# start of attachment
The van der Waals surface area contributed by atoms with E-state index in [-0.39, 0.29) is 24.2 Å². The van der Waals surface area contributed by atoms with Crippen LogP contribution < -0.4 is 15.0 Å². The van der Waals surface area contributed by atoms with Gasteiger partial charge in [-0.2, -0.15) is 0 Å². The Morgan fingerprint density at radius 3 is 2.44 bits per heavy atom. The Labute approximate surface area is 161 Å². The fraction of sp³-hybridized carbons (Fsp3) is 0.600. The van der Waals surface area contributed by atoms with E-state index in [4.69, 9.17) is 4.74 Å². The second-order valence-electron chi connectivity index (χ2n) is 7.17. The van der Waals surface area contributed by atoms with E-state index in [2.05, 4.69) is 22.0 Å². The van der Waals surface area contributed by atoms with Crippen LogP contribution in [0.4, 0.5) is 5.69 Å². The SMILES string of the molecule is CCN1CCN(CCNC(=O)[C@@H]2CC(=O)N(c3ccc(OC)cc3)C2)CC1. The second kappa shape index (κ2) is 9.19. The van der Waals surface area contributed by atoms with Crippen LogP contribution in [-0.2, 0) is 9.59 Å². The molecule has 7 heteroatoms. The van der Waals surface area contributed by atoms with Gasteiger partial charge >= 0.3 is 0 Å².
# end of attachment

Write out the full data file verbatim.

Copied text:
The van der Waals surface area contributed by atoms with E-state index in [-0.39, 0.29) is 24.2 Å². The van der Waals surface area contributed by atoms with Crippen LogP contribution < -0.4 is 15.0 Å². The van der Waals surface area contributed by atoms with Gasteiger partial charge in [-0.2, -0.15) is 0 Å². The Morgan fingerprint density at radius 3 is 2.44 bits per heavy atom. The Labute approximate surface area is 161 Å². The fraction of sp³-hybridized carbons (Fsp3) is 0.600. The van der Waals surface area contributed by atoms with E-state index in [4.69, 9.17) is 4.74 Å². The second-order valence-electron chi connectivity index (χ2n) is 7.17. The van der Waals surface area contributed by atoms with E-state index in [2.05, 4.69) is 22.0 Å². The van der Waals surface area contributed by atoms with Crippen LogP contribution in [0.4, 0.5) is 5.69 Å². The SMILES string of the molecule is CCN1CCN(CCNC(=O)[C@@H]2CC(=O)N(c3ccc(OC)cc3)C2)CC1. The second kappa shape index (κ2) is 9.19. The van der Waals surface area contributed by atoms with Crippen LogP contribution in [-0.2, 0) is 9.59 Å². The molecule has 7 heteroatoms. The van der Waals surface area contributed by atoms with Gasteiger partial charge >= 0.3 is 0 Å².